Let’s begin by turning toward how the American civil war. In that conflict, outdated methods and the devastation caused by modern-day weapons of the era combined to cause ghastly results. It is not widely known that most of the deaths on both sides of that war were not the result of actual battle but were due to the circumstances that occurred after a battlefield wound was caused. To begin with, healing of wounded soldiers was carried out in a slow manner and this caused severe delays in treating the wounded. Secondly Many wounds were put to wound care, related surgeries , and/or amputations to the affected limbs . This frequently resulted in the onset of a massive infection. This means that you could be able to be able to heal a wound in battle and then succumb at the hand of medical personnel even though they were well-intentioned the actions they performed were frequently extremely fatal. A high number of deaths can be explained by everyday ailments and diseases in a time that had no antibiotics. In total something like 600,000 people died from various reasons, more than two percent in that of U.S. population at the time!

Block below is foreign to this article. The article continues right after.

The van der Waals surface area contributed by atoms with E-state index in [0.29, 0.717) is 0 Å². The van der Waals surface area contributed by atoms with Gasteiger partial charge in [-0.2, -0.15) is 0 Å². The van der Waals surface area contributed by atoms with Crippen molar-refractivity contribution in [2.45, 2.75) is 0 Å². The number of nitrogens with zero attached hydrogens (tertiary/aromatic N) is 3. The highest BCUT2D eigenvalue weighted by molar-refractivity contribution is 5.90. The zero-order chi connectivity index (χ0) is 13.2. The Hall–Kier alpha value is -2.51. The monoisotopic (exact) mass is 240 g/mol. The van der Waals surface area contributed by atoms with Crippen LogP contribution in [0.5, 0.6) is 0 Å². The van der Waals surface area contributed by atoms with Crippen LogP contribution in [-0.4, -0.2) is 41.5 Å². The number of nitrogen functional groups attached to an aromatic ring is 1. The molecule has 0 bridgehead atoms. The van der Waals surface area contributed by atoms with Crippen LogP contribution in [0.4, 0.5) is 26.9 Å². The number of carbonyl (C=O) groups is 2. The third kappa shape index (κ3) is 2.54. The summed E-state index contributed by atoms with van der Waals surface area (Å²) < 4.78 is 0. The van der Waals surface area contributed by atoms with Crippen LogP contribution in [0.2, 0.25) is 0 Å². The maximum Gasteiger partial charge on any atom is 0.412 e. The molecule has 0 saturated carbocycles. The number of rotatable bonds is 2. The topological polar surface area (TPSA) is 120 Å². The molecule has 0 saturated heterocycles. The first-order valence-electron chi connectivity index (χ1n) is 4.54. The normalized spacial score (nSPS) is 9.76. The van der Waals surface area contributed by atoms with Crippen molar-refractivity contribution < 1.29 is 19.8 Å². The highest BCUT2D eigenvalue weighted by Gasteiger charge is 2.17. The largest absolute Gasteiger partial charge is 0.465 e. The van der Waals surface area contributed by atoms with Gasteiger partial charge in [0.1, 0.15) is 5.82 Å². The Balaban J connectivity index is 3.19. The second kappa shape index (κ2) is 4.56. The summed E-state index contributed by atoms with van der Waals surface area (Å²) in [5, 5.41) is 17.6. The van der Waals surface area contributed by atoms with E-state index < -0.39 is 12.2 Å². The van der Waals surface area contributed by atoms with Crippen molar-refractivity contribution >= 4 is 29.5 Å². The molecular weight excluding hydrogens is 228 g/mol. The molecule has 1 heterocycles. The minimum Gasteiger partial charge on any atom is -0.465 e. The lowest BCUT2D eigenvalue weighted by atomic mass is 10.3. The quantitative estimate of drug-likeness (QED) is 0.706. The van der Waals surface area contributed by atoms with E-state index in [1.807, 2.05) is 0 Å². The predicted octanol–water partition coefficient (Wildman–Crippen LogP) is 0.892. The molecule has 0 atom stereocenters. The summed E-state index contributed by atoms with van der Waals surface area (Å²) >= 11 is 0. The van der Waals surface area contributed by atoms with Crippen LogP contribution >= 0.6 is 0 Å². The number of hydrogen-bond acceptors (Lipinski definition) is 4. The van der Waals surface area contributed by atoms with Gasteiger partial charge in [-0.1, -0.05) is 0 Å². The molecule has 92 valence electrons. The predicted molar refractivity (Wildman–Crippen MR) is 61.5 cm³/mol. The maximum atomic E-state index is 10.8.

Let’s go to the beginning of the second period to the beginning of the century for some perspective and to bring us to more recent times. After the civil war there were constant improvements in American medicine in both the treatment and understanding of specific ailments, the development of new surgical methods and techniques as well as in doctor education and training. For the most part, all doctors could provide to their patients was a “wait and see” approach. It was possible to treat fractures of bones and, increasingly, dangerous procedures (now generally performed in sterile surgical settings) but there was no medication yet in use to treat serious illnesses. The majority of deaths remained the result of untreatable conditions like pneumonia, tuberculosis, scarlet fever and measles and/or related complications. Doctors became more aware of heart and vascular conditions as well as cancer, but didn’t have the resources to treat these conditions.